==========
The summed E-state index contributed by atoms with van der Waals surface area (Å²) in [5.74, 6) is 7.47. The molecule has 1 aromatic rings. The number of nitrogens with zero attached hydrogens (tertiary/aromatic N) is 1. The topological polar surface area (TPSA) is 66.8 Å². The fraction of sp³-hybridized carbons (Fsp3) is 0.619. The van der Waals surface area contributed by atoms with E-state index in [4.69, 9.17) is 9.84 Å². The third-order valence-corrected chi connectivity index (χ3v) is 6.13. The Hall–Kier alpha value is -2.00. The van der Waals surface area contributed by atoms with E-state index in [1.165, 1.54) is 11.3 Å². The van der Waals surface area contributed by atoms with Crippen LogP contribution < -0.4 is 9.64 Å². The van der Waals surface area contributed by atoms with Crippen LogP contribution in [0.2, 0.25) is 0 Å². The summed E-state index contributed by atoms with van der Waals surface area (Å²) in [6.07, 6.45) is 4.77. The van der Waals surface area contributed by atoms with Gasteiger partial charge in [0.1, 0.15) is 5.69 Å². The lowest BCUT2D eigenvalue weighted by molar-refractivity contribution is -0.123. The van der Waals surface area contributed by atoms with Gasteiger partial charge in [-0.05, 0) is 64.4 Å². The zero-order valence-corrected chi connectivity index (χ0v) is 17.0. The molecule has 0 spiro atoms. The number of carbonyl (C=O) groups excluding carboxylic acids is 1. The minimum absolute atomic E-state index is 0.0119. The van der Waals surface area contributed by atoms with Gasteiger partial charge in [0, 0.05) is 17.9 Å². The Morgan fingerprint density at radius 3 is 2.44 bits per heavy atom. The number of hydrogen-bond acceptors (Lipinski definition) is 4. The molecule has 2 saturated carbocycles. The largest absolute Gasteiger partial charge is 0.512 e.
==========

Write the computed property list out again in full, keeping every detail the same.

The summed E-state index contributed by atoms with van der Waals surface area (Å²) in [5.74, 6) is 7.47. The molecule has 1 aromatic rings. The number of nitrogens with zero attached hydrogens (tertiary/aromatic N) is 1. The topological polar surface area (TPSA) is 66.8 Å². The fraction of sp³-hybridized carbons (Fsp3) is 0.619. The van der Waals surface area contributed by atoms with E-state index in [4.69, 9.17) is 9.84 Å². The third-order valence-corrected chi connectivity index (χ3v) is 6.13. The Hall–Kier alpha value is -2.00. The van der Waals surface area contributed by atoms with E-state index in [1.165, 1.54) is 11.3 Å². The van der Waals surface area contributed by atoms with Crippen LogP contribution < -0.4 is 9.64 Å². The van der Waals surface area contributed by atoms with Crippen LogP contribution in [0.2, 0.25) is 0 Å². The summed E-state index contributed by atoms with van der Waals surface area (Å²) in [6.07, 6.45) is 4.77. The van der Waals surface area contributed by atoms with Gasteiger partial charge in [0.1, 0.15) is 5.69 Å². The lowest BCUT2D eigenvalue weighted by molar-refractivity contribution is -0.123. The van der Waals surface area contributed by atoms with Gasteiger partial charge in [-0.05, 0) is 64.4 Å². The zero-order valence-corrected chi connectivity index (χ0v) is 17.0. The molecule has 0 spiro atoms. The number of carbonyl (C=O) groups excluding carboxylic acids is 1. The minimum absolute atomic E-state index is 0.0119. The van der Waals surface area contributed by atoms with Gasteiger partial charge in [0, 0.05) is 17.9 Å². The Morgan fingerprint density at radius 3 is 2.44 bits per heavy atom. The number of hydrogen-bond acceptors (Lipinski definition) is 4. The molecule has 2 saturated carbocycles. The largest absolute Gasteiger partial charge is 0.512 e.